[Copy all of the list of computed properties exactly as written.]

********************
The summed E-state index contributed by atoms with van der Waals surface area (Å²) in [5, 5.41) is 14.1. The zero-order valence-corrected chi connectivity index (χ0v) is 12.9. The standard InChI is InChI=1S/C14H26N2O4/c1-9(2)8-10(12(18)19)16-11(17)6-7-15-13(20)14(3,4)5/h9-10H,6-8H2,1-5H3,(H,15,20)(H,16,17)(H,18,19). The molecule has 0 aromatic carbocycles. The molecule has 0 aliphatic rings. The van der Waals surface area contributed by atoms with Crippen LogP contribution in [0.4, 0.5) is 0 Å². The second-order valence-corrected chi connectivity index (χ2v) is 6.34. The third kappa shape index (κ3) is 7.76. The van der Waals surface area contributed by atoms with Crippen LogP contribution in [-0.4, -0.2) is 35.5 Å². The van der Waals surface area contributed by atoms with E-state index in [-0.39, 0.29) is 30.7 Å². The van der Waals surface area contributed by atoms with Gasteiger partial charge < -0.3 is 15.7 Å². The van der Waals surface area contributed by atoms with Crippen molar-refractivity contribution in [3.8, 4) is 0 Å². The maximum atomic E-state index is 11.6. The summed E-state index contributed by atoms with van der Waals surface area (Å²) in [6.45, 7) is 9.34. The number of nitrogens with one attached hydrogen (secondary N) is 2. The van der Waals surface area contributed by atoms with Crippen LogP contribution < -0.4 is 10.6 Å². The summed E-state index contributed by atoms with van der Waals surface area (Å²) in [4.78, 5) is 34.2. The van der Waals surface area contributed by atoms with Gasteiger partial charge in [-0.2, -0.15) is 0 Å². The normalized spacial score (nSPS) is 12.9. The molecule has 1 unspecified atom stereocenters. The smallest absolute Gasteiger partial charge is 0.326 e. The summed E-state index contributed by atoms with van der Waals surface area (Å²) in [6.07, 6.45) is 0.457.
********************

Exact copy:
The summed E-state index contributed by atoms with van der Waals surface area (Å²) in [5, 5.41) is 14.1. The zero-order valence-corrected chi connectivity index (χ0v) is 12.9. The standard InChI is InChI=1S/C14H26N2O4/c1-9(2)8-10(12(18)19)16-11(17)6-7-15-13(20)14(3,4)5/h9-10H,6-8H2,1-5H3,(H,15,20)(H,16,17)(H,18,19). The molecule has 0 aromatic carbocycles. The molecule has 0 aliphatic rings. The van der Waals surface area contributed by atoms with Crippen LogP contribution in [0.4, 0.5) is 0 Å². The second-order valence-corrected chi connectivity index (χ2v) is 6.34. The third kappa shape index (κ3) is 7.76. The van der Waals surface area contributed by atoms with Crippen LogP contribution in [-0.4, -0.2) is 35.5 Å². The van der Waals surface area contributed by atoms with E-state index in [-0.39, 0.29) is 30.7 Å². The van der Waals surface area contributed by atoms with Gasteiger partial charge < -0.3 is 15.7 Å². The van der Waals surface area contributed by atoms with Crippen molar-refractivity contribution in [3.8, 4) is 0 Å². The maximum atomic E-state index is 11.6. The summed E-state index contributed by atoms with van der Waals surface area (Å²) in [6.45, 7) is 9.34. The number of nitrogens with one attached hydrogen (secondary N) is 2. The van der Waals surface area contributed by atoms with Crippen LogP contribution < -0.4 is 10.6 Å². The summed E-state index contributed by atoms with van der Waals surface area (Å²) in [4.78, 5) is 34.2. The van der Waals surface area contributed by atoms with Gasteiger partial charge in [-0.2, -0.15) is 0 Å². The normalized spacial score (nSPS) is 12.9. The molecule has 1 unspecified atom stereocenters. The smallest absolute Gasteiger partial charge is 0.326 e. The summed E-state index contributed by atoms with van der Waals surface area (Å²) in [6.07, 6.45) is 0.457.